It’s great if you can dip the tree’s roots in an inoculant of some sort to populate the roots with lots of good microbes (e.g., bacteria and fungi) that will help the tree get its nutrition as it grows.

Hugh stirring a lovely inoculant brew
Hugh stirring a lovely inoculant brew

We often use compost tea, or it’s also possible to buy ready-made inoculants, but unfortunately they usually come in industrial quantities.

Next, dig a hole! If you’ve done any soil prep before, the hole only needs to be big enough to accommodate the roots of your tree (and it’s fine to cut the roots back a bit to fit the hole, or to remove any damaged roots). The hole should be deep enough that when the tree is planted it will be at the level it was in the nursery.

A tree in the hole waiting to plant
A tree in the hole waiting to plant

If drainage is an issue, mound the soil up a bit and plant into this, to make sure that any heavy rainfall will be able to drain away from the roots, especially if you’re planting your tree in heavy clay. 

Add any amendments that you’re using, and mix a bit of soil back in.

Now position the tree in the hole so it’s upright, and hold it while you back-fill a few shovels of soil over the roots. Make sure the soil fills the gaps between the roots, and then carefully but firmly tamp the soil down around the roots. Now finish back-filling the hole.

In most situations you don’t need to water the tree in, unless you’re experiencing very dry soil conditions when you plant.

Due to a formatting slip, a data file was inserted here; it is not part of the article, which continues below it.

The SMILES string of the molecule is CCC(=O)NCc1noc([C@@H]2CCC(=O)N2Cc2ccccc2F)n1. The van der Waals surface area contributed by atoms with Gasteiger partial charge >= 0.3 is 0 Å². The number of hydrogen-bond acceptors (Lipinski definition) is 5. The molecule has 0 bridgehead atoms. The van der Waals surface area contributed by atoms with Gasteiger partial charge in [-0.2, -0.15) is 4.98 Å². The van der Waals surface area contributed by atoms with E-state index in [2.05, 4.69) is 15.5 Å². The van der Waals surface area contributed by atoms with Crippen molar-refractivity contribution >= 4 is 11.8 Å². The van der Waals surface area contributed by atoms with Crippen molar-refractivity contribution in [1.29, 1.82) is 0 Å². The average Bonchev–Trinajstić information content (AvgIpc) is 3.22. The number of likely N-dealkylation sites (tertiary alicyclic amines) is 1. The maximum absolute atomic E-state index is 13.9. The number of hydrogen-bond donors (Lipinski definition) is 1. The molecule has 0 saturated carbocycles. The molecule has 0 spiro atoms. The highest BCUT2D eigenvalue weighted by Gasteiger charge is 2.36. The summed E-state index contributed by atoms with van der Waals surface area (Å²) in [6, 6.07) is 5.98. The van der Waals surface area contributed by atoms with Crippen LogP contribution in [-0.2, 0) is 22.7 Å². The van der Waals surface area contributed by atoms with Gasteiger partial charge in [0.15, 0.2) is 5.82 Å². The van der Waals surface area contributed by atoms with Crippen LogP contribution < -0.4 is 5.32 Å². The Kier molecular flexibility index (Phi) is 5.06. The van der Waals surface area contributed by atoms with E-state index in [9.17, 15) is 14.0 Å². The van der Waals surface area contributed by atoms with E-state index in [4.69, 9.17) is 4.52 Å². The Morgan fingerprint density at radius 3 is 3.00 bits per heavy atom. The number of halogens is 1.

And finally, prune your tree!

A freshly planted (and pruned) cherry tree
A freshly planted (and pruned) cherry tree

Planting is a pretty simple process, though there are a few extra things to consider if you haven’t done any prior soil prep, you’re planting into heavy clay or very sandy soil, or are planting into a heavily weeded or pastured area without doing any soil prep, so we do go into quite a bit more detail about tree planting in the Planting Young Fruit Trees short course.

New fruit trees are a great investment in your garden and your future food security, and will be the beginning of a journey of exploration as you get to know your new tree, and learn how it performs in the location, your climate, and of course the level of care you give it!

Happy planting!

How to tell the difference between fruit buds and leaf buds

This week’s pruning tip is about the difference between leaf buds and fruit buds – a very useful thing to know before you start making any cuts, to make sure you don’t accidentally remove all the fruit buds with overzealous pruning.

Terminal fruit bud and leaf buds on an apple lateral
Terminal fruit bud and leaf buds on an apple lateral

Generally speaking, fruit buds are plumper and furrier than leaf buds, which tend to be slim, flat and smooth. Peaches and nectarines are probably the easiest to see – the photo below shows some lovely fat and furry peach fruit buds.

Fat peach fruit buds about to burst into flower
Fat peach fruit buds about to burst into flower

Peaches often have a triple bud, with a skinny leaf bud in the middle flanked by two fruit buds either side, as you can clearly see in the photo below.

A triple peach bud - two flower buds separated by a leaf bud
A triple peach bud – two flower buds separated by a leaf bud

The buds look a bit different on every fruit type, so it can be harder on some trees to tell the difference.

In these photos of pears above and below, the red arrows indicate fruit buds, and the blue arrows are pointing to leaf buds.


So before you start your pruning, have a close look at the buds until you feel confident you can identify the fruit buds, make sure you don’t cut them all off, and if you need extra support download our Pruning Mature Fruit Trees short online course.